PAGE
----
The building is laid out as most Capitols are -- a huge, central, open dome area with four wings housing the senate, house of representatives, and various offices. The wood is dark and ancient, the stairs curving and ornate, and the atmosphere a sweeping and elegant late-19th-Century chic.
The area under the dome is an open atrium extending down to the first floor, and railings on each floor provide a safe viewing area. Visitors are not allowed above the fourth floor, but easily visible from any floor is the word "T-E-X-A-S" engraved around a huge star in the middle of the dome (click to view a larger image). On each floor, the walls of the circular halls are filled with photographs and paintings. The walls on the first floor have images of the most recent governors, including George Bush. There is enough blank wall space for seven more.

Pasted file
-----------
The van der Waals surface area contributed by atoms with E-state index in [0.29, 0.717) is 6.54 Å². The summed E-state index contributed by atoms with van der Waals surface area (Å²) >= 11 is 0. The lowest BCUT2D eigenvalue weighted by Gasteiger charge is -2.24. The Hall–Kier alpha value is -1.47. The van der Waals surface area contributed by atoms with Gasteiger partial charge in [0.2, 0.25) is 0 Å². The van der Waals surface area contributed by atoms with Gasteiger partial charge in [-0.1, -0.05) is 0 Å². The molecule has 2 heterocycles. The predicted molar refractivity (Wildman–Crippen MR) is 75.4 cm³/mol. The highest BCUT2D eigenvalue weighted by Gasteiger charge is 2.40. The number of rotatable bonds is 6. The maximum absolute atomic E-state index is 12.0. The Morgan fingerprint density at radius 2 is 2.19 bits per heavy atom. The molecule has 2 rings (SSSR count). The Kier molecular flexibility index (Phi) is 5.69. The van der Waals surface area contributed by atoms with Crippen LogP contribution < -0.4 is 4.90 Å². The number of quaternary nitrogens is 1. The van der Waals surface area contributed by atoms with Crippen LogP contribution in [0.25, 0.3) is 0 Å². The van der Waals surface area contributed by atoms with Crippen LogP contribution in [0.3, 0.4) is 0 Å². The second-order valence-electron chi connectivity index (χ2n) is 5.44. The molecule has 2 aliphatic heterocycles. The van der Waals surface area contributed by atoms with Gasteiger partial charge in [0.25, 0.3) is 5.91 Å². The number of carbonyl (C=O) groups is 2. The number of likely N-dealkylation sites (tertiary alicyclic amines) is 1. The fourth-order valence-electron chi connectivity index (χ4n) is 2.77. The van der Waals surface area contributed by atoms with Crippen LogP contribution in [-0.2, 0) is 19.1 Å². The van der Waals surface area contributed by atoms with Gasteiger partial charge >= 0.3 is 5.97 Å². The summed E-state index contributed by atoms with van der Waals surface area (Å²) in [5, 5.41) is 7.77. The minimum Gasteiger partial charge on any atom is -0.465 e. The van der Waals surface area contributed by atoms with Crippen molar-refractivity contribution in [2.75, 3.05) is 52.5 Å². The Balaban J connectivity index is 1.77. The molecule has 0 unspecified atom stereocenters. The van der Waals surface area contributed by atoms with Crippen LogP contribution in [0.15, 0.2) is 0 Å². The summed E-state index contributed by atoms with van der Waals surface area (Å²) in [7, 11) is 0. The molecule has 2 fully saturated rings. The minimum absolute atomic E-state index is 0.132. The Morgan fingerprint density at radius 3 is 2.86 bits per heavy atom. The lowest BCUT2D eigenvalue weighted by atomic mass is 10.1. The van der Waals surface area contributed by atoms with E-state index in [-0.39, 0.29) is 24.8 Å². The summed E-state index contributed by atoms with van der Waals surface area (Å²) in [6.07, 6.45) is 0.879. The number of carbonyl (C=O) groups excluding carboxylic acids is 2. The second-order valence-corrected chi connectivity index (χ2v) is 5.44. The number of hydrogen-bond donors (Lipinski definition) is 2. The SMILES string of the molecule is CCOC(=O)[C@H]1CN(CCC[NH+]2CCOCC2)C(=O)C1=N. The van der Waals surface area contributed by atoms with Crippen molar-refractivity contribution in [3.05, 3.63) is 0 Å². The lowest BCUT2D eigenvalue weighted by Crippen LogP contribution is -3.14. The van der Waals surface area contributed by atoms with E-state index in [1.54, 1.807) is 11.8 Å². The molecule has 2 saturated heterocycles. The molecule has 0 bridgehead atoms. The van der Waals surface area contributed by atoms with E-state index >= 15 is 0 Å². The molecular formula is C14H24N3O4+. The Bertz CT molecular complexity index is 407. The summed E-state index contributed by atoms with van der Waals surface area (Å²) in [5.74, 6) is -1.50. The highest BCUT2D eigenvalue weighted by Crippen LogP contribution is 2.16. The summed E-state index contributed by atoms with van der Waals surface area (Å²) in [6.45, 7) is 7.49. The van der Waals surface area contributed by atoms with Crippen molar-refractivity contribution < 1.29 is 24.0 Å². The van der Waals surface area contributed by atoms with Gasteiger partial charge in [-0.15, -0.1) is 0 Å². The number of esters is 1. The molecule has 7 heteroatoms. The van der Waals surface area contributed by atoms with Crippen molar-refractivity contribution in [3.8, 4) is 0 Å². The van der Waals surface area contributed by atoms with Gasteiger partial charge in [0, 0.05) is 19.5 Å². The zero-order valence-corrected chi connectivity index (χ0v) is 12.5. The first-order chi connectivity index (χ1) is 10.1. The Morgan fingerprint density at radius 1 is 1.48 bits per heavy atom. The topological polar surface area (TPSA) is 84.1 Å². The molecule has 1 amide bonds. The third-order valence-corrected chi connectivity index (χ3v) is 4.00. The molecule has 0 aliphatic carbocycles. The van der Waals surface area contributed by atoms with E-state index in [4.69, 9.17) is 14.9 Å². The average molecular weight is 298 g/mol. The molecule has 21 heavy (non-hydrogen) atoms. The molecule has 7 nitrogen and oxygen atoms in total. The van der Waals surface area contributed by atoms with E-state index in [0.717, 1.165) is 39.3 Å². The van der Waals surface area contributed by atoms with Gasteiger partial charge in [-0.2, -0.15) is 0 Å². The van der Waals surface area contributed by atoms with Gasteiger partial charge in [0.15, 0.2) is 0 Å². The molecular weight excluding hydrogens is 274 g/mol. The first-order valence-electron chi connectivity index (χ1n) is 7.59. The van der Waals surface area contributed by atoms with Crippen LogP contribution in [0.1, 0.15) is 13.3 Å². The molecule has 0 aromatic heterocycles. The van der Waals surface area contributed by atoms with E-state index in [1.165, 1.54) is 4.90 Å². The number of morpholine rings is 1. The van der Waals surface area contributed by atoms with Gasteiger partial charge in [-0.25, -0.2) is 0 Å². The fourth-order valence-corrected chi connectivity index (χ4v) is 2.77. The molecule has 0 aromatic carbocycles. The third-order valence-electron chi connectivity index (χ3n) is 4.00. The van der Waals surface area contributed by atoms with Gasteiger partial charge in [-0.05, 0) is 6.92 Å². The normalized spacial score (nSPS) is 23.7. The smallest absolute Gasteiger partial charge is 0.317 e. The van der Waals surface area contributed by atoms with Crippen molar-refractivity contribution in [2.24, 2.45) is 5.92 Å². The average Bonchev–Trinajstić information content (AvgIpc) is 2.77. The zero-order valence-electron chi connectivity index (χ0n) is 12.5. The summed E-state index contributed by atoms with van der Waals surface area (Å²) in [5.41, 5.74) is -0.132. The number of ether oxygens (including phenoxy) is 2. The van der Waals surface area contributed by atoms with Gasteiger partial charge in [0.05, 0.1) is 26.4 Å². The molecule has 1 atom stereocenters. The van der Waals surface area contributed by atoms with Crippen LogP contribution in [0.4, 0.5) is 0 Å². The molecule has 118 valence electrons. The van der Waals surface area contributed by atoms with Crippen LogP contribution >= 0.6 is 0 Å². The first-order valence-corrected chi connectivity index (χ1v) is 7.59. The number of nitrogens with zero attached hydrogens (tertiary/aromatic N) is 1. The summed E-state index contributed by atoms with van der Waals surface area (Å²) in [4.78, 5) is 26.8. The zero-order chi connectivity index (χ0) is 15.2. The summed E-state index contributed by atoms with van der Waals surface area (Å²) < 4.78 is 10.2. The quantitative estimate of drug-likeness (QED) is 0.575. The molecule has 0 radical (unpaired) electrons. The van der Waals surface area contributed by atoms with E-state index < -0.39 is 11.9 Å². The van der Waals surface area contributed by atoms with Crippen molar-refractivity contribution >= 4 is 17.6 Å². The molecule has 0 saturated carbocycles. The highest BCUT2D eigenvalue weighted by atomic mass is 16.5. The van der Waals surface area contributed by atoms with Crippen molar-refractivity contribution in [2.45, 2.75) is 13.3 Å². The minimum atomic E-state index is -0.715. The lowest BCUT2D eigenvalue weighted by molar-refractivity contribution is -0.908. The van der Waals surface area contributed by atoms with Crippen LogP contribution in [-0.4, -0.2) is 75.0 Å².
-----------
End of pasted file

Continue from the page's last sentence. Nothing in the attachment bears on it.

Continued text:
The Texas State Capitol was originally built in 1839, but burned in 1881. The cornerstone for the current building was laid March 2, 1885 on Texas Independence Day. The building was dedicated in May 1888. While the top of the dome declares this to be "T-E-X-A-S," the bottom has inlays of the six seals representing the countries whose flags have flown over Texas. The countries are: The Kingdom of Spain, The Kingdom of France, The Republic of Mexico, The Confederate States of America, The United States of America, and The Republic of Texas. The Republic of Texas qualifies as a country -- after the Texas Revolution, Texas was a sovereign nation from 1836 to 1845. Its borders at that time included parts of New Mexico, Oklahoma, Kansas, Colorado, and Wyoming. These six countries are also the "Six Flags Over Texas" for which the original theme park in the chain was named.